20 June 2014

The Great Canadian Great War Novel

Tomorrow marks the day that Peregrine Acland's All Else is Folly officially returns to print. That more than eight decades have passed since the last edition defies explanation. This was a novel praised by Bertrand Russell, Frank Harris, Havelock Ellis, and prime ministers Robert Borden and Mackenzie King. So impressed was Ford Madox Ford that he penned a preface. In short, All Else is Folly is the very best Great War novel written by a Canadian combatant.

I had a time trying to interest publishers in reissuing the novel. It was my good fortune that in the midst of that effort I encountered James Calhoun, with whom I co-authored the Introduction to this new edition. No one knows more about Acland.

No one.

His writing at Field Punishment No. 1 is an invuluable contribution to our understanding of Canada's Great War literature. I've never met a more dogged researcher.

Not once.

Now Acland's novel finds a home with Dundurn's Voyageur Classics, where it joins The Refugee: Narratives of Fugitive Slaves in Canada, Wyndham Lewis'Self Condemned and other unjustly neglected books from our past. Thanks go out to Series Editor Michael Gnarowski, who recognized the importance and terrible beauty of this, Acland's only novel.

I never imagined that my name would one day share a cover with that of Ford Madox Ford, but there it is. A better man than I, the last words on the novel should be his:
When I read of the marching and fighting towards the end of the book, I feel on my skin the keen air of the early mornings standing to, I have in my mouth the dusky tastes, in my eyes the dusky landscapes, in my ears the sounds that were silences interrupted by clicking of metal on metal that at any moment might rise to the infernal clamour of Armageddon… Yes, indeed,one lives it again with the fear and with the nausea… and the surprised relief to find oneself still alive. I wish I could have done it myself: envy, you see, will come creeping in. But since I couldn't, the next best thing seems to me to be to say that it will be little less than a scandal if the book is not read enormously widely. And that is the truth.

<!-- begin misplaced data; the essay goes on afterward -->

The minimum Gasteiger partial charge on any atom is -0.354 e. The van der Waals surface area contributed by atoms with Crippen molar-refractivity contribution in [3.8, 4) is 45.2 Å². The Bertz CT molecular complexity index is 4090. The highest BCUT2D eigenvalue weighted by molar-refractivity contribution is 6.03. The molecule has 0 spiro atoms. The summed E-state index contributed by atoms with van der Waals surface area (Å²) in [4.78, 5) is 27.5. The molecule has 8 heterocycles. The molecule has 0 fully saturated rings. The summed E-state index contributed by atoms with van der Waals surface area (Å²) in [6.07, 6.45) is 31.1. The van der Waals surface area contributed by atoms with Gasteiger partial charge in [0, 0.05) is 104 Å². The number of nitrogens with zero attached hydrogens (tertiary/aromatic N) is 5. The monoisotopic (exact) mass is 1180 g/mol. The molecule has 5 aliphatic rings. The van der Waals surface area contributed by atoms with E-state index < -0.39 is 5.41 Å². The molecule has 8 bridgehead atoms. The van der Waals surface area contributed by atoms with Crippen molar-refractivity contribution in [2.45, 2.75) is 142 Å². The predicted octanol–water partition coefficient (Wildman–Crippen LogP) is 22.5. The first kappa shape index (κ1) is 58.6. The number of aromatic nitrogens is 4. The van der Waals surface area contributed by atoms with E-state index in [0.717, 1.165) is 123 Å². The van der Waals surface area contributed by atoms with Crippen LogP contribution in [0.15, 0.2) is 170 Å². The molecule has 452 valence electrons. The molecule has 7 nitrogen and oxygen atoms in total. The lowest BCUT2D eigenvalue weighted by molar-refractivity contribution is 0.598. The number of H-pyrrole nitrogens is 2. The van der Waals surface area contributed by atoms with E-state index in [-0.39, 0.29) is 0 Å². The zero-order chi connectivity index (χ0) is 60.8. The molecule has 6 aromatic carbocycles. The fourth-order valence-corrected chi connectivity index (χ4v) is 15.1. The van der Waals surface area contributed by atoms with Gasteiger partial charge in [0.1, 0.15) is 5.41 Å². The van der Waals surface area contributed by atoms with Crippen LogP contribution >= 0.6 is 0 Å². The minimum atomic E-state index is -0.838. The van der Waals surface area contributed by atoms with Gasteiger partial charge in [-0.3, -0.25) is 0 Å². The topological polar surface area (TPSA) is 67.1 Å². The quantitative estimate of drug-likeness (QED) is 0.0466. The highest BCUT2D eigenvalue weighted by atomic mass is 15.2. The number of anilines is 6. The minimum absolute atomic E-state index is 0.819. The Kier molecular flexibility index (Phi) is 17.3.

1. Read this a couple years back and remember that it was worth reading, but can't remember anything that happened. I'll have to dig it out again.

    1. You're fortunate to have a copy, Beau, there aren't a lot being offered for sale. When you find it, give Part Two a second read. This is the stuff that so impressed Ford.

  2. Thanks for helping this to see publication again. So many great books become forgotten.

    1. Thank you, Kelly. I have a theory as to why All Else is Folly slipped out of print… and another as to why it was never revived. Anyway, it's back now, ready for new generations to discover.